💡 Startups  - NYC Founders, YCombinator, OnDeck

✍️ Writing - Compound

🥋 JiuJitsu - Renzo Gracie Brooklyn

🗽 NYC - Weigbs (The Williamsburg Neighbors 🤫)

👨‍🍳 Culinary Arts- Family (mine is obsessed with food)

Serving these tribes is the most meaningful work I've done in my life and it's directly aligned with what I aspire to achieve in the next decade. I know if I surround myself with people who are doing the things I want to do, then I’ll do them too. This is way easier than trying to stick to a morning routine or pick up the latest life strategy hack from talking heads on Twitter

I literally just hang out with my friends, who also happen to be on similar decade-long journeys that I am on, and who are all naturally incentivized to help each other in those adventures. The belonging I feel is enough, and the alignment with my goals is a welcomed cherry on top.

Serving Tribes is a lot more specific and actionable than the cliched "be in service to others," which I do buy into wholeheartedly but which always left me wondering, "Yeah, but I can't help everyone, so who should I help?"

There’s a distinct difference between serving customers, for example, and serving a community. When serving a tribe, everything you do for your people is multiplied by strengthening not just the individual, but the network they operate in. When I introduce two of my NYC founder friends to help solve a problem, I’m both helping address the issue and increasing the network density of the NYC Founder community.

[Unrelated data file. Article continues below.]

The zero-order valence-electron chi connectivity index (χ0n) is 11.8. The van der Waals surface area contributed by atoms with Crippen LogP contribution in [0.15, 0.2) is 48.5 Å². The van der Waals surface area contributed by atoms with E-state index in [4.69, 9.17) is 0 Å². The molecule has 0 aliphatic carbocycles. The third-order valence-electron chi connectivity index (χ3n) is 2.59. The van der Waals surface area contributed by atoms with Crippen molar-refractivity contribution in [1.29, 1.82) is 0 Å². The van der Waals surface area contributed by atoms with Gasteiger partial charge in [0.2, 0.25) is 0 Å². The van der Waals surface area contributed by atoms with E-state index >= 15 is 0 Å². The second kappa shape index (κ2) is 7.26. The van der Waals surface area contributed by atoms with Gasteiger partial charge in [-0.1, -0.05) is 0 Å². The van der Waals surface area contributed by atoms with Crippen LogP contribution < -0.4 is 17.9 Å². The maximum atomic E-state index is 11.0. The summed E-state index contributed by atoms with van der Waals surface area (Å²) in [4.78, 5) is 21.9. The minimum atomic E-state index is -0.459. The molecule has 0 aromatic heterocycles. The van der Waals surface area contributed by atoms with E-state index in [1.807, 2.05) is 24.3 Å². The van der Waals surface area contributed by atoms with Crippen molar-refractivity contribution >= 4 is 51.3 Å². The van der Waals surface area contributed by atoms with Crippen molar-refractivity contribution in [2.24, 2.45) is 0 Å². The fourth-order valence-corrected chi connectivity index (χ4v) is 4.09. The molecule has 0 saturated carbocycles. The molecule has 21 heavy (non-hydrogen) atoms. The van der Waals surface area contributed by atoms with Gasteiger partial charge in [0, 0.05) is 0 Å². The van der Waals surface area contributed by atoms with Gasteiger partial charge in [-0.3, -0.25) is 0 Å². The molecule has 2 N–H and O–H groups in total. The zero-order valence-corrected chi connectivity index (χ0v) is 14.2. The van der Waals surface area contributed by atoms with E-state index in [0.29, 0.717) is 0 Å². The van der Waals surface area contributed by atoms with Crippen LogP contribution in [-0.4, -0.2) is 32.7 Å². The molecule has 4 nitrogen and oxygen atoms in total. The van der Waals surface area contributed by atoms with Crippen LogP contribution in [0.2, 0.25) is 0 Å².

Those two may go on to be friends, throw events, bring other people into the fold, work together, start a company that hires other people out of the community, etc. 

The pandemic forced my transition from packed-out bars in the East Village and huge events in SoHo to small, intimate gatherings with small tribes. And online, I went from 1000 person growth hacks and FB Ads to a few homies in a few slack groups.

For this, I am immensely grateful. Over the course of 2020, I mastered the art of the small party, and I don't know that I'll ever throw a big one again. 

On the other side of being more tribal, I found my mental health improved dramatically. There's good science to support it. “Community is immunity.” 

Humans have evolved in small tribes for 100K+ years. Being surrounded by dense networks is right up there with food, water, and shelter in my book. (And moving into single-family homes in the suburbs was a societal-level blunder, but that's a story for another time.)

So, I'm doubling down on Tribe Vibes. It’s my annual theme, but hell it might end up being a decade-long narrative.

If you’re in one of these tribes, I hope you’ll join me. It’ll be a grand time. 

We’re going to kick it with the homies, offline, online, and in-between, do everything we can to help them, and have faith that the rest will take care of itself. 

Happy new year, from my tribe to yours, 


Thanks to Charlie Bleecker, Fadeke Adegbuyi, Diana Hawk, Richie Bonilla, Stew Fortier, Steven Ovadia, Joel Christiansan, Drew Stegmaier, and Brendan Short, for reading early drafts of this piece (and basically, consulting me on my life ;)